Thanks to a freeze in Canadian pricing and a rise in the U.S., differential pricing has narrowed slightly in ‘08, with both the CBR600RR and the Gold Wing (airbag model) about 1.5% closer to American prices. Alas, there’s still a serious gap: a 30.2% difference for the CBR600RR and a 26.7% difference for the Wing.

KLR650 gets
revamped and a slight hike, resulting in a 25% differential.

Kawasaki – KLR650 (CA$6,599/US$5,349) and Concours 14 (CA$17,799/US$12,899)
The KLR650 dual-purpose bike – considerably revised for ’08 – is up $100 here but up $150 in the U.S. That makes it 23.4% more expensive here than in the U.S. (25% last year). However, that’s peanuts compared to the new Concours 14 which comes in a whopping 38% higher in Canada – the largest single price difference we’ve seen in this study!

Suzuki – DL650 V-Strom ABS (CA$8,999/US$7,199) and GSX-R1000 (CA$15,299/US$11,499)
The general purpose DL650 V-STROM lists at 25% more for a Canadian model. You’ll pay a suggested 33% more to buy the GSX-R1000 with a metric speedometer and a French accent. Canadian prices for the V-Strom with ABS drop $500 and for the GSX-R remain at ’07 levels, while the American Strom is static and their GSX-R is up $100.

Yamaha – YZF-R6 (CA$12,499/US$9,599) and XV1900 aider (CA$17,999/US$13,180)
The ’08 YZF-R6 is similar to Honda’s CBR600RR with a 30.2% premium for Canadians and like the Honda has not seen a price increase in 2008 despite being a new model. Since it went up in the U.S. the differential between the two countries has dropped from 34.4%. With their all-new XV1900 power cruiser, Company Y is testing the limits of customer credibility as the Canadian price soars 36.6% above its American counterpart.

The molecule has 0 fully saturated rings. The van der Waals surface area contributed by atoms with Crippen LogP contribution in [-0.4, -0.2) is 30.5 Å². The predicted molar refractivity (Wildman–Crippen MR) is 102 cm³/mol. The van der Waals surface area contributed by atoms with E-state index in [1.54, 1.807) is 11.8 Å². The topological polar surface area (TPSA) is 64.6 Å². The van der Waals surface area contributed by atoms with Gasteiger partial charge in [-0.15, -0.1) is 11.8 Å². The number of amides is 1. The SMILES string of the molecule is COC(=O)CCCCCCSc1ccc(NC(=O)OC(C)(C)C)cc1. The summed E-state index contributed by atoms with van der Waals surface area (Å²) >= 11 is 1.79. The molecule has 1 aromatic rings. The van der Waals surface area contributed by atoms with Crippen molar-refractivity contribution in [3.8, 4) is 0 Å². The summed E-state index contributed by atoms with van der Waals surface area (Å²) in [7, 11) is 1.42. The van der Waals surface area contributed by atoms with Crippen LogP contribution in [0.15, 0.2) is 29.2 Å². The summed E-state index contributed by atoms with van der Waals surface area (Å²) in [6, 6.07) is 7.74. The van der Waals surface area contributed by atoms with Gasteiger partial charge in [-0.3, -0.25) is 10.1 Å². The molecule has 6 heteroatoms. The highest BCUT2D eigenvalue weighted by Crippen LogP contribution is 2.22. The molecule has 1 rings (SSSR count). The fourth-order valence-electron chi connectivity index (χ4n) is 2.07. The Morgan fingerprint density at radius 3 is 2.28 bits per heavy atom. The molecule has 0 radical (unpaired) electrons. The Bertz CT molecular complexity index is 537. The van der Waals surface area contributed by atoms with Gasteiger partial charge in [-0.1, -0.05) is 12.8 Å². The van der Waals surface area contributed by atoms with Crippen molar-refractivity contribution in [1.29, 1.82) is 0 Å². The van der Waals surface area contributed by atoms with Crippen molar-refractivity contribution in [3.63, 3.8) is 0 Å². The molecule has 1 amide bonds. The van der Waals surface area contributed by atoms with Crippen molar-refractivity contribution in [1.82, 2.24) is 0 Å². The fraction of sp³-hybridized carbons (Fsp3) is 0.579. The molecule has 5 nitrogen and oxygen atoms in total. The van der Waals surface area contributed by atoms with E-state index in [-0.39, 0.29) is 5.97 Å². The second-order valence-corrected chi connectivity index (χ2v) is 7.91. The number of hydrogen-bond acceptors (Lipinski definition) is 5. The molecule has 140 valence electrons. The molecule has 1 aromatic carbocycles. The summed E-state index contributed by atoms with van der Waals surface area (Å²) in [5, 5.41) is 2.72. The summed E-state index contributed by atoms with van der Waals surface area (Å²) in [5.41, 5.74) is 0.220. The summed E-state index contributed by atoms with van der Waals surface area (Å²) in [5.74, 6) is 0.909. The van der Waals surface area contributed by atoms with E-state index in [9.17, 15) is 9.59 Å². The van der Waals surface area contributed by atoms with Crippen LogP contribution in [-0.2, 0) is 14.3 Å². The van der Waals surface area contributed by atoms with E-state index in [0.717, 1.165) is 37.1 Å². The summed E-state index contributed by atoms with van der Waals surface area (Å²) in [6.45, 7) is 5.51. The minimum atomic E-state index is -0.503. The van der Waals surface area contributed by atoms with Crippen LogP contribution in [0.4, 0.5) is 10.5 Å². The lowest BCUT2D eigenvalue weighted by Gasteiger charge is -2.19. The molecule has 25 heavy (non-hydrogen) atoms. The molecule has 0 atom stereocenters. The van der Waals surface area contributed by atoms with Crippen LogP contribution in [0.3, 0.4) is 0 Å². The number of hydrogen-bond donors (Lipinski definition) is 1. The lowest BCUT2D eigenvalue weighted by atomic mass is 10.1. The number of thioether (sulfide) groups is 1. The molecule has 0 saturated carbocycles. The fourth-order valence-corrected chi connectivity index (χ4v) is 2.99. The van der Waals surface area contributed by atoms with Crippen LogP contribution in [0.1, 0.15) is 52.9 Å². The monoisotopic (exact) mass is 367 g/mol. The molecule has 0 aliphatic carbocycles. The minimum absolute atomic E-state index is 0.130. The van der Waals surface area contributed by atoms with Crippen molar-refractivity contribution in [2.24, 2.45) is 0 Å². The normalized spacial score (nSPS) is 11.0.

883 Sportster only 10% differential

Harley-Davidson – 883 Sportster (CA$7,409/US$6,695) and FLHTC Electra Glide Classic (CA$20,819/US$18,695)
The Motor Company is the closest to U.S. pricing, which is what we’d expect. They’ve dropped their prices three times in recent months and it shows in year-to-year and country-to-country comparisons: the ‘08 883 Sportster is $770 cheaper than the ’07 Canadian model, whereas the FLHTC Electra Glide Classic is $1,710 less – that’s a 9.4% and 7.6% reduction respectively.

Despite this, there’s still roughly a 10% premium for Canadian bikes, though it’s a big improvement on the 24% difference on the 2007 pricing. U.S. price increases for ’08 contribute to this relative improvement.

What the OEMs say:

Okay, so there’s a big difference between U.S. and Canadian prices. It’s easy to shout rip-off, but what do the OEMs have to say about it all? (We also called the Motorcycle and Moped Industry Council (MMIC) – the industry body – for an overall opinion.)

Ducati N.A. says that Canadian
pricing is set in Italy.

Ducati – “Our price is based on the euro-Canadian dollar exchange.” In other words, they don’t look at the U.S. retail price and add dollars. Canadian prices are set by the Italian factory, even though Canadian Ducatis come from the U.S. distributor. And the smaller Canadian market does not affect pricing, says John Paolo Canton, PR coordinator for Ducati North America. “In fact, the Canadian market has been really good for us lately. Sales have increased.”

Ducati will honour warranties on U.S. bikes, but Canton points out that U.S. and Canadian bike specs are not the same.

Triumph – Triumph Canada gets its bikes from the U.S. importer, but that’s the end of it, says Triumph Canada boss Chris Ellis – costs are set by the British factory and affected by the Canadian dollar to British pound relationship, production time lags of a year or so, costs of doing business in Canada (“one of the biggest costs of motorcycles is transportation and freight, and the economy of scale for what it costs to bring units here”) and by what the British overlords figure the Canadian market will accept.

There is no specific surcharge for the smaller unit allotments to Canada, but fewer units imported spreads expenses more thickly on each slice of English toast.